Paterson’s girlfriend, Laura,  is played by Golshifteh Farahani who is both absolutely wonderful and adorable as a quirky, live at home companion. Each day she is up to something passionate and, possibly, damaging to Paterson’s home but she certainly has a quirky charm. She spends a lot of time painting... the walls, curtains, her dresses as she is wearing them and Paterson returns each day to some new surprise or change of scenery. There’s a beautiful design moment near the end of the movie where she has been going through a phase of painting black and white circular patterns and lines and when she is in the kitchen preparing her cup cakes for sale at a local event, the cupcakes are patterned in exactly the same kinds of monotone designs as everything else such as her dress and the walls and curtains in the kitchen. There’s a shot in here where it all comes together in an abundance of visual saturation and which we see Driver’s Paterson is fully aware of,  just as we are as an audience. It’s a great little sequence and one of many beautiful little moments which make up the film.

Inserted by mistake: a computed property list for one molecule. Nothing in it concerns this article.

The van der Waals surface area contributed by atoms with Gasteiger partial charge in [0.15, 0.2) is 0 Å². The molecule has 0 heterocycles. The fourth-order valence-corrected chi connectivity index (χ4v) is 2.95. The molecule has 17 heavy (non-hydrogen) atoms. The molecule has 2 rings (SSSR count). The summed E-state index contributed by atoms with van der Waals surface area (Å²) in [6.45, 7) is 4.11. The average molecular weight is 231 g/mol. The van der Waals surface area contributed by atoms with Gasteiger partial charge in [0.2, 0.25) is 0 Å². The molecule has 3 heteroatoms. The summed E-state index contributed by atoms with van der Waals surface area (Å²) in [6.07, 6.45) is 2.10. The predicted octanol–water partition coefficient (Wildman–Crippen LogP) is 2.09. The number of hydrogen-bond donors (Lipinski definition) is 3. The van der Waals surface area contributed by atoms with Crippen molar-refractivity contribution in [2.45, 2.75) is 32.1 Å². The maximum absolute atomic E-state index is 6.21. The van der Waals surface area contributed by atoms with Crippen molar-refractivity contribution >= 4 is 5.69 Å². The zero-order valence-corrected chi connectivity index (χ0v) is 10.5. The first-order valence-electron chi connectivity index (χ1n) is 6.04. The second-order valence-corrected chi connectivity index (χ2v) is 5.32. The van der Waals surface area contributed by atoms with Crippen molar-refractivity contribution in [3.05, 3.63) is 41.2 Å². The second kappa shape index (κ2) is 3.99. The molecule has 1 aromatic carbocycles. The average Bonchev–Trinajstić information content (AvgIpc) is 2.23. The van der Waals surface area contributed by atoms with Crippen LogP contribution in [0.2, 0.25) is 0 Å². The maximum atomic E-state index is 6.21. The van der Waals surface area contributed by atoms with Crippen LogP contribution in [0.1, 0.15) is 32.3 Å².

There’s a whole host of great actors in here, of course, as you would expect from the kinds of films that Jarmusch makes... they need to be good not to stick out like a sore thumb in this kind of piece. Everyone gets a little moment to shine, not least of which are a couple of teenagers who are on Paterson’s bus. I knew they both looked really familiar but I couldn’t place them as the scene played out. It wasn’t until later, when I looked them up, that I found they were the two child leads from Wes Anderson’s excellent Moonrise Kingdom (reviewed here) and it was just so nice seeing them working again here. Three thumbs up there for a great cameo casting choice.